Before deciding on what terms they will offer you a loan, lenders need to find out two things about you: your ability to repay the loan, and your willingness to pay back the loan. To assess whether you can pay back the loan, they assess your income and debt ratio. To assess your willingness to repay, they use your credit score.
The most commonly used credit scores are called FICO scores, which were developed by Fair Isaac & Company, Inc. Your FICO score ranges from 350 (high risk) to 850 (low risk). You can learn more on FICO here.
Credit scores only assess the info contained in your credit reports. They never consider your income, savings, amount of down payment, or demographic factors like sex ethnicity, nationality or marital status. Fair Isaac invented FICO specifically to exclude demographic factors like these. Credit scoring was developed as a way to take into account only that which was relevant to a borrower's willingness to repay the lender.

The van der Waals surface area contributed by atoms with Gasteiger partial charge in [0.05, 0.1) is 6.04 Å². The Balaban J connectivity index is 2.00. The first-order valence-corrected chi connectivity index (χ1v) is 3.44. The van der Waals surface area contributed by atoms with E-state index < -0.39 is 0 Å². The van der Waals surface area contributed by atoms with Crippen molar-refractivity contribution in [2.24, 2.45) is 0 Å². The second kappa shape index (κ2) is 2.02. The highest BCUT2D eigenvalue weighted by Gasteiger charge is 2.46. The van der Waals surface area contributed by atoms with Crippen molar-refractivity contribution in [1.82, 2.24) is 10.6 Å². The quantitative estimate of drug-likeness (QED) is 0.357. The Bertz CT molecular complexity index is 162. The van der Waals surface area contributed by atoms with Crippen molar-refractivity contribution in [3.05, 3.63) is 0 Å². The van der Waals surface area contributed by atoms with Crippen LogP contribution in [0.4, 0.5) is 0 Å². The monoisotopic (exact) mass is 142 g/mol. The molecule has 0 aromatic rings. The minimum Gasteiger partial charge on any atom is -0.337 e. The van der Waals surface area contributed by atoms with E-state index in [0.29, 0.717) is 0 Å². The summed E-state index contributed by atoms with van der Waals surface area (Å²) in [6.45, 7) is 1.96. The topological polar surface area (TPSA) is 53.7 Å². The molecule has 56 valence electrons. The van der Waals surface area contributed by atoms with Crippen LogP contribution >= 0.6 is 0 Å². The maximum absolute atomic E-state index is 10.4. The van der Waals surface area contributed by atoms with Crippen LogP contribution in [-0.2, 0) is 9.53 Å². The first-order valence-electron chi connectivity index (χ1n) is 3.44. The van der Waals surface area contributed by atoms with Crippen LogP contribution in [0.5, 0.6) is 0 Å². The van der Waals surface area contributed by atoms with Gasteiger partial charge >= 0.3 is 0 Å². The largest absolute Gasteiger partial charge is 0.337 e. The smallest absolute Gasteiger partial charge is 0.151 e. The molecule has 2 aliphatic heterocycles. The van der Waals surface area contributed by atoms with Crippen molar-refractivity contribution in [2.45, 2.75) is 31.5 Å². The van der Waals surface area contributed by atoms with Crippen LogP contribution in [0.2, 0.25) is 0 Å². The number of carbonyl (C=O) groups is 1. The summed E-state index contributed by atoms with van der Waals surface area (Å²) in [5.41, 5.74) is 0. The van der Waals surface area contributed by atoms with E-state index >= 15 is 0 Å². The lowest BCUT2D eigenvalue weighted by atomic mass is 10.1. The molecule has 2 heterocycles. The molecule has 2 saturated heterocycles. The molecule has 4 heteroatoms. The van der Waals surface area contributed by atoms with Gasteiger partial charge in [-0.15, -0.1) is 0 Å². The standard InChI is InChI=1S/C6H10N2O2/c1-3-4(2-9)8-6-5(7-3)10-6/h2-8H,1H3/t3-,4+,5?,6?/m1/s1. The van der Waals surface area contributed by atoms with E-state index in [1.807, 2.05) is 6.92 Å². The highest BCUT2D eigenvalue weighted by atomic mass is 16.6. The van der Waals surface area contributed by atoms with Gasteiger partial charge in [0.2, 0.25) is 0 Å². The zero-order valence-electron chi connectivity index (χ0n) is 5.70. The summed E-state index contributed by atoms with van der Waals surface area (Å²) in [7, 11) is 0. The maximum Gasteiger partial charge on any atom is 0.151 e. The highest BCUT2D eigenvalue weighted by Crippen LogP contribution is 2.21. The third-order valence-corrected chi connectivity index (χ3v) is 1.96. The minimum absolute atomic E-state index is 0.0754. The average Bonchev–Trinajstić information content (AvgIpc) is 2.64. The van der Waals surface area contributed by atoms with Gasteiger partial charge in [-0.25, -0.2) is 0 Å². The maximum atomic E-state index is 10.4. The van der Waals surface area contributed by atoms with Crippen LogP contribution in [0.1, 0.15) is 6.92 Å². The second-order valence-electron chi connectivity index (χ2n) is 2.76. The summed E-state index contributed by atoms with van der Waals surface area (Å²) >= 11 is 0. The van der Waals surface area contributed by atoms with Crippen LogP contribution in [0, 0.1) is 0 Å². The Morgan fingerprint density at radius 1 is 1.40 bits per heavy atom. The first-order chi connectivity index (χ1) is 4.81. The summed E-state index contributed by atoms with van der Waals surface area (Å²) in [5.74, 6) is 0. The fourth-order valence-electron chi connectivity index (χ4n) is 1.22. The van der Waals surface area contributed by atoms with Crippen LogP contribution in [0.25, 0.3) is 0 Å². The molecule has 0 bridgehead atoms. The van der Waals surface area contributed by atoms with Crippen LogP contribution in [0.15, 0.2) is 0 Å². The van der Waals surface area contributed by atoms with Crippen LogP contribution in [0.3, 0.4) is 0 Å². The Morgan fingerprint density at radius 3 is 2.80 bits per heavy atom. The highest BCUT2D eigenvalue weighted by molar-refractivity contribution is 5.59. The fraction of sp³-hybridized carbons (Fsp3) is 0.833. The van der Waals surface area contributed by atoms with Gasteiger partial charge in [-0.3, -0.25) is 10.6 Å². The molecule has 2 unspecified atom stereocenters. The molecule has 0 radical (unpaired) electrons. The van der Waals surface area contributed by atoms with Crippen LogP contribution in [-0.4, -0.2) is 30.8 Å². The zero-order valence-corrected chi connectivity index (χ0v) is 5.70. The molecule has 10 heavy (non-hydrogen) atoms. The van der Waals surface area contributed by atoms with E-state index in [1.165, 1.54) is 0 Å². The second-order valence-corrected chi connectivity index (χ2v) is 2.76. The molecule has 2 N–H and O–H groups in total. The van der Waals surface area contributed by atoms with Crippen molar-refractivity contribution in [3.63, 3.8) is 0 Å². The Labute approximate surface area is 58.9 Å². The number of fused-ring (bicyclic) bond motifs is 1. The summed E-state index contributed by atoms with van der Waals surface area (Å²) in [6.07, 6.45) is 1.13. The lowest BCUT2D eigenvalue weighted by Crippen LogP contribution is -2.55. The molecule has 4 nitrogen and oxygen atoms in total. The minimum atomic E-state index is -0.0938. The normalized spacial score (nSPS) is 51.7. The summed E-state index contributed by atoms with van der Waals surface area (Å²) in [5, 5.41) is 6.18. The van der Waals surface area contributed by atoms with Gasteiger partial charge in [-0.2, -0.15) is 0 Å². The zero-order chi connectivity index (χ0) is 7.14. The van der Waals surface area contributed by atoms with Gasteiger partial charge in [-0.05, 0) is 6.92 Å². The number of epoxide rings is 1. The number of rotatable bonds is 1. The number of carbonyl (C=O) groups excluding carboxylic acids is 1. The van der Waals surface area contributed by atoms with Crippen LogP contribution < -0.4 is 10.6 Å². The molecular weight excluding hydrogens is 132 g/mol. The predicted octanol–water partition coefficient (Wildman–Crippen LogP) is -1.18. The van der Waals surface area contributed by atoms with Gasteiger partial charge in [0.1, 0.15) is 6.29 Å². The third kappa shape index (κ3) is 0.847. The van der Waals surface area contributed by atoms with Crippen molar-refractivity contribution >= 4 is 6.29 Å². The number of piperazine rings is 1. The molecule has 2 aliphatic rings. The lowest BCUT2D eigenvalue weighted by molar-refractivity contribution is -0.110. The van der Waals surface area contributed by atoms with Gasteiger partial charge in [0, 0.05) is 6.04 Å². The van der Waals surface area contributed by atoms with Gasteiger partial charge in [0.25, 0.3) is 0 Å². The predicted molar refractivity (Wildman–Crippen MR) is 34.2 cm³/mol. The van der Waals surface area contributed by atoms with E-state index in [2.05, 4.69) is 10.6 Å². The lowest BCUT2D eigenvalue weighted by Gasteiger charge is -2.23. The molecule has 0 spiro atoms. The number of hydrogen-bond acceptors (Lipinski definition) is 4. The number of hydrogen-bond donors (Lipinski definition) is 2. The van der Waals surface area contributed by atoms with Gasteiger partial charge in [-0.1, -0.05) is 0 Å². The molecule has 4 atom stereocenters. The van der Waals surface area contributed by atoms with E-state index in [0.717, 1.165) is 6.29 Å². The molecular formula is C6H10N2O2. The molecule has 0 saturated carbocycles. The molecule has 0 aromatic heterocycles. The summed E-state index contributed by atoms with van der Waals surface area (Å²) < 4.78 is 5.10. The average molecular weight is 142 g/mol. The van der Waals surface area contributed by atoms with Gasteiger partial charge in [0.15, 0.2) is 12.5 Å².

Past delinquencies, derogatory payment behavior, debt level, length of credit history, types of credit and number of credit inquiries are all considered in credit scores. Your score considers positive and negative items in your credit report. Late payments count against you, but a consistent record of paying on time will raise it.
To get a credit score, borrowers must have an active credit account with a payment history of six months. This history ensures that there is enough information in your report to build an accurate score. Some people don't have a long enough credit history to get a credit score. They may need to build up credit history before they apply.
Tenby J. Dahman The Dahman Team can answer your questions about credit reporting. Give us a call at 3038627760.